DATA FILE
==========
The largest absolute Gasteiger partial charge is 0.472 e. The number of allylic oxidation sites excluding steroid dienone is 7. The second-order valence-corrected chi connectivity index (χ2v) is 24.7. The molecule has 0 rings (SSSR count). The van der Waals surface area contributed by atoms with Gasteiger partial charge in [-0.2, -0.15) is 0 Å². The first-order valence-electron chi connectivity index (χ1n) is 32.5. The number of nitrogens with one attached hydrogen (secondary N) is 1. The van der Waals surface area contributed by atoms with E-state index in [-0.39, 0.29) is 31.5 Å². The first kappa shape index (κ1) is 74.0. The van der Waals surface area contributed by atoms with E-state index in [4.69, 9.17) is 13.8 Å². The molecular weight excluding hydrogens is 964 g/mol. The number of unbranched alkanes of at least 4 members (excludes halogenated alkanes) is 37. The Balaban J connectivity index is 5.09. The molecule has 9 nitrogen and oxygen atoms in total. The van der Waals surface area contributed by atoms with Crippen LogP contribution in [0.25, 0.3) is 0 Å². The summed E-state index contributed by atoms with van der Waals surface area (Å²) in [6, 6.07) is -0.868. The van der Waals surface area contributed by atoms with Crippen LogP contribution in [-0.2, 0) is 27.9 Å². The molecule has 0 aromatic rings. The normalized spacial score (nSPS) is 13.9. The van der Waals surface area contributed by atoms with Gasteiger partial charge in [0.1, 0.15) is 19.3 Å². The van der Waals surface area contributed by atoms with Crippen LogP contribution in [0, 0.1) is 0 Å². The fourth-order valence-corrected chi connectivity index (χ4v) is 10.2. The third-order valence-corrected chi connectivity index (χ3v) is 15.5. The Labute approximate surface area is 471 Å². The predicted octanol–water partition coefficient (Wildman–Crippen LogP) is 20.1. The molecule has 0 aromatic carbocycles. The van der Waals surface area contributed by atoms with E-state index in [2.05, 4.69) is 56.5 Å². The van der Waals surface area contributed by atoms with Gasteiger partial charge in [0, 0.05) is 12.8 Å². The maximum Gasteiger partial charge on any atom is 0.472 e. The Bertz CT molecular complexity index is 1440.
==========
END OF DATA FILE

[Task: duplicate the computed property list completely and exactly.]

The largest absolute Gasteiger partial charge is 0.472 e. The number of allylic oxidation sites excluding steroid dienone is 7. The second-order valence-corrected chi connectivity index (χ2v) is 24.7. The molecule has 0 rings (SSSR count). The van der Waals surface area contributed by atoms with Gasteiger partial charge in [-0.2, -0.15) is 0 Å². The first-order valence-electron chi connectivity index (χ1n) is 32.5. The number of nitrogens with one attached hydrogen (secondary N) is 1. The van der Waals surface area contributed by atoms with E-state index in [-0.39, 0.29) is 31.5 Å². The first kappa shape index (κ1) is 74.0. The van der Waals surface area contributed by atoms with E-state index in [4.69, 9.17) is 13.8 Å². The molecular weight excluding hydrogens is 964 g/mol. The number of unbranched alkanes of at least 4 members (excludes halogenated alkanes) is 37. The Balaban J connectivity index is 5.09. The molecule has 9 nitrogen and oxygen atoms in total. The van der Waals surface area contributed by atoms with Crippen LogP contribution in [0.25, 0.3) is 0 Å². The summed E-state index contributed by atoms with van der Waals surface area (Å²) in [6, 6.07) is -0.868. The van der Waals surface area contributed by atoms with Crippen LogP contribution in [-0.2, 0) is 27.9 Å². The molecule has 0 aromatic rings. The normalized spacial score (nSPS) is 13.9. The van der Waals surface area contributed by atoms with Gasteiger partial charge in [0.1, 0.15) is 19.3 Å². The van der Waals surface area contributed by atoms with Crippen LogP contribution in [0, 0.1) is 0 Å². The fourth-order valence-corrected chi connectivity index (χ4v) is 10.2. The third-order valence-corrected chi connectivity index (χ3v) is 15.5. The Labute approximate surface area is 471 Å². The predicted octanol–water partition coefficient (Wildman–Crippen LogP) is 20.1. The molecule has 0 aromatic carbocycles. The van der Waals surface area contributed by atoms with E-state index in [2.05, 4.69) is 56.5 Å². The van der Waals surface area contributed by atoms with Gasteiger partial charge in [0, 0.05) is 12.8 Å². The maximum Gasteiger partial charge on any atom is 0.472 e. The Bertz CT molecular complexity index is 1440.